Detection of Colorectal Hepatic Metastases Is Superior at Standard Radiation Dose CT versus Reduced Dose CT.
Radiology. 2019 Feb;290(2):400-409. doi: 10.1148/radiol.2018181657. Epub 2018 Nov 27.
Jensen CT1, Wagner-Bartak NA1, Vu LN1, Liu X1, Raval B1, Martinez D1, Wei W1, Cheng Y1, Samei E1, Gupta S1.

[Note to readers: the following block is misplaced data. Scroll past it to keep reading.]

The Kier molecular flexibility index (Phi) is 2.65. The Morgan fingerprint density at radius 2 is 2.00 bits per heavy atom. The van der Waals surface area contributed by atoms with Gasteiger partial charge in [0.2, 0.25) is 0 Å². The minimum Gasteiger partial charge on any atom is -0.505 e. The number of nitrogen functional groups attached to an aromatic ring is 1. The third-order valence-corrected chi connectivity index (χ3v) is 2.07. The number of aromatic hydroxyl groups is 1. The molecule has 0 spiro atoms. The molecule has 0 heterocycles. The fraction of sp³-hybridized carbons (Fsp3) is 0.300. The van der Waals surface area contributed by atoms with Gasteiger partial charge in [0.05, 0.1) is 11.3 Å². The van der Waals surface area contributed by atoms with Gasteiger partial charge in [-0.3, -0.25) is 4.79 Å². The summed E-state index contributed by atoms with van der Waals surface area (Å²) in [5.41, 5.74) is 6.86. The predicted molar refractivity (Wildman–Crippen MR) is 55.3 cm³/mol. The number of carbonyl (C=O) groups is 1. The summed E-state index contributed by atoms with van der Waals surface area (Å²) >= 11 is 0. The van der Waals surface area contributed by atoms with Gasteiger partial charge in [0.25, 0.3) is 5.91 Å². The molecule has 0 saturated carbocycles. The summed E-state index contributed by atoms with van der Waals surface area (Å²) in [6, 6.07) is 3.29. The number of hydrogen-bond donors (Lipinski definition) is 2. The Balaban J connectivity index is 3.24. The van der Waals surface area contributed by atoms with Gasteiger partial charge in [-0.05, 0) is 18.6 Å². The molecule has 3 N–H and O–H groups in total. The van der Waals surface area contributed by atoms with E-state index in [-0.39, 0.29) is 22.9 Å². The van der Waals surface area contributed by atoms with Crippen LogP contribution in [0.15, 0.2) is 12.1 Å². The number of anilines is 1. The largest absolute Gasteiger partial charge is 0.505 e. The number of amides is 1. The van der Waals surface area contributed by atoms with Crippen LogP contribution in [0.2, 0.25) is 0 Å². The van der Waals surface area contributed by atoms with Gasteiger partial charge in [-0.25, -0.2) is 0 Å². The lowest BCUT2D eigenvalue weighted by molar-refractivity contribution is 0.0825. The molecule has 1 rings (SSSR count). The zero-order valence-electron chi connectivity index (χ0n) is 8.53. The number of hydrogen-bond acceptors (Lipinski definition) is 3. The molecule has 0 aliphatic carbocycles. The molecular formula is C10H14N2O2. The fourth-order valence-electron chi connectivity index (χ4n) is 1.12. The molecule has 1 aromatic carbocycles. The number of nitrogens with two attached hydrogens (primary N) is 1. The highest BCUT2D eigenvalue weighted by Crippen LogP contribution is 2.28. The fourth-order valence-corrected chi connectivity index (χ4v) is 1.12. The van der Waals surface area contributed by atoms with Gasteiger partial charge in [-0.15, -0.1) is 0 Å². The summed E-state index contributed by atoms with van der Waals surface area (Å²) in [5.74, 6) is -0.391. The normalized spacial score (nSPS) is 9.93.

Purpose To evaluate colorectal cancer hepatic metastasis detection and characterization between reduced radiation dose (RD) and standard dose (SD) contrast material-enhanced CT of the abdomen and to qualitatively compare between filtered back projection (FBP) and iterative reconstruction algorithms. Materials and Methods In this prospective study (from May 2017 through November 2017), 52 adults with biopsy-proven colorectal cancer and suspected hepatic metastases at baseline CT underwent two portal venous phase CT scans: SD and RD in the same breath hold. Three radiologists, blinded to examination details, performed detection and characterization of 2-15-mm lesions on the SD FBP and RD adaptive statistical iterative reconstruction (ASIR)-V 60% series images. Readers assessed overall image quality and lesions between SD FBP and seven different iterative reconstructions. Two nonblinded consensus reviewers established the reference standard using the picture archiving and communication system lesion marks of each reader, multiple comparison examinations, and clinical data. Results RD CT resulted in a mean dose reduction of 54% compared with SD. Of the 260 lesions (233 metastatic, 27 benign), 212 (82%; 95% confidence interval [CI]: 76%, 86%) were detected with RD CT, whereas 252 (97%; 95% CI: 94%, 99%) were detected with SD (P < .001); per-lesion sensitivity was 79% (95% CI: 74%, 84%) and 94% (95% CI: 90%, 96%) (P < .001), respectively. Mean qualitative scores ranked SD images as higher quality than RD series images, and ASIR-V ranked higher than ASIR and Veo 3.0. Conclusion CT evaluation of colorectal liver metastases is compromised with modest radiation dose reduction, and the use of iterative reconstructions could not maintain observer performance.